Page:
Last updated: October 20, 2014
Trade Names: Krystexxa
Class: Urate-oxidase enzyme; pegylated recombinant uricase; antigout agent
Preparations: 8 mg/ml for i.v. infusion
Dose: 8 mg every two weeks by slow i.v. infusion over at least 120 minutes
Indications: Chronic symptomatic gout refractory to conventional therapy
Mechanism of Action: A recombinant urate-oxidase that converts uric acid to allantoin
Contraindications: G-6PD deficiency, hypersensitivity
Precautions: Screen for G-6PD. Anaphylaxis and infusion reactions occur, administer under close supervision in a health care facility with ability to treat these. Premedicate with antihistamine and corticosteroid. Infusion reactions can be delayed – observe patient for 1-2 hours after infusion. Risk of infusion reaction with first and subsequent infusions; with subsequent infusions risk is greater in patients whose uric acid is more than 6 mg/dL. Delayed hypersensitivity reactions can occur. Monitor uric acid before repeat infusions and consider discontinuing treatment if uric acid more than 6 mg/dL (likely indicates high-titre antibodies). Treatment causes gout flares – prophylaxis should be used.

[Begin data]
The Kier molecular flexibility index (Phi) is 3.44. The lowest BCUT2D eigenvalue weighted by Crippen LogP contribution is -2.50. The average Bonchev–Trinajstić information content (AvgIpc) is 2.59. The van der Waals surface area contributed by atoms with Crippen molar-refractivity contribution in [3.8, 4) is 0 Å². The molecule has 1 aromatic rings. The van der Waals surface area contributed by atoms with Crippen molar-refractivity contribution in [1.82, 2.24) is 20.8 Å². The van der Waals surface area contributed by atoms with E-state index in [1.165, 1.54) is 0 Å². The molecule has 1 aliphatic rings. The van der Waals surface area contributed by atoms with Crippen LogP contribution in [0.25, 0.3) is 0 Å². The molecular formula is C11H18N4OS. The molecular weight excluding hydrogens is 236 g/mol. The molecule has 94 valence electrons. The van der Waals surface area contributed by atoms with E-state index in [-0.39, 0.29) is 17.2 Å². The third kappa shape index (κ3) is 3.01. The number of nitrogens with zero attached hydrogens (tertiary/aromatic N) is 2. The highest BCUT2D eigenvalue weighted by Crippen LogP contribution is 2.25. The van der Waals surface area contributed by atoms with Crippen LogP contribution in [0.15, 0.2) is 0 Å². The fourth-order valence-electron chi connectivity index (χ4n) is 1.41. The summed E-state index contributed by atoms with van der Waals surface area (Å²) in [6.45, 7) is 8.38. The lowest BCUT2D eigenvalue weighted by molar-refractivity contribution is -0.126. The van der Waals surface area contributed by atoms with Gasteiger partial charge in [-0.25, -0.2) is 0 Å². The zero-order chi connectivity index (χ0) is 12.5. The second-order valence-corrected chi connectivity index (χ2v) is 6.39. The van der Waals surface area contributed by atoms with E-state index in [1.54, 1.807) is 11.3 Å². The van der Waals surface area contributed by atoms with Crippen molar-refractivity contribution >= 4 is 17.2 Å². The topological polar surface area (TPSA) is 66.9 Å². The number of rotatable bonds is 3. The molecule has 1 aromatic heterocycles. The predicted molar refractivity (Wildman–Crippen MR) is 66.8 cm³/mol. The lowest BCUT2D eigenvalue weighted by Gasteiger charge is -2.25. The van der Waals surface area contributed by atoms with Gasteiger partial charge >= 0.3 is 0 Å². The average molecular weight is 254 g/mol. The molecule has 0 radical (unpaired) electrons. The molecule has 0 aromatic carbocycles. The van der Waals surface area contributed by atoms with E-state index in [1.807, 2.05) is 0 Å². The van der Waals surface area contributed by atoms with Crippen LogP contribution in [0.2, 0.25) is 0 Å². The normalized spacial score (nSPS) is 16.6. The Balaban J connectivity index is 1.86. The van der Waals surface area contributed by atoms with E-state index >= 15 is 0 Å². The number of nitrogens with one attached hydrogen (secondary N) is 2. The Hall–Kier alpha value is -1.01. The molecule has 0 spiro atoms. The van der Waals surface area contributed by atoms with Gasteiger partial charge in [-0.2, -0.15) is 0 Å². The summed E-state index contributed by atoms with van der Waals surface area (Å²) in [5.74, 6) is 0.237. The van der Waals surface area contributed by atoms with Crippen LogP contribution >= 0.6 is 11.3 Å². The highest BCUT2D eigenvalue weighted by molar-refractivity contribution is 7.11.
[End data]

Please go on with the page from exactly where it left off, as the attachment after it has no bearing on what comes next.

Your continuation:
Pregnancy Risk: C
Monitoring: Monitor uric acid level before next infusion; usually decreases to less than 1 mg/dL. A lack of response after an initial response usually means that anti-pegloticase antibodies have formed and an increased risk of severe allergy.
Common: Infusion reactions (26%), formation of anti-pegloticase antibodies (90%), rash, pruritus, nausea, gout flare (40-67% even with colchicine or NSAID treatment)
Less common: Anaphylaxis (6.5%), exacerbation of heart failure
Patient Instructions: Allergy is common and can be serious; gout flares are common
Comments: An extremely expensive but very effective therapy usually reserved for patients with tophaceous gout refractory to conventional therapy. Tophi can decrease in size rapidly. Acute attacks of gout are frequent. Serious allergy is a problem. Optimal duration of therapy and safety of a repeated course after a drug-free interval are not defined.
Clinical Pharmacology: Rapid onset of action, marked reduction in uric acid within 24 hours; half-life 14 days
Sundy JS, Baraf HS, Yood RA, et al Efficacy and tolerability of pegloticase for the treatment of chronic gout in patients refractory to conventional treatment: two randomized controlled trials. JAMA 2011;306:711-20. PMID: 21846852.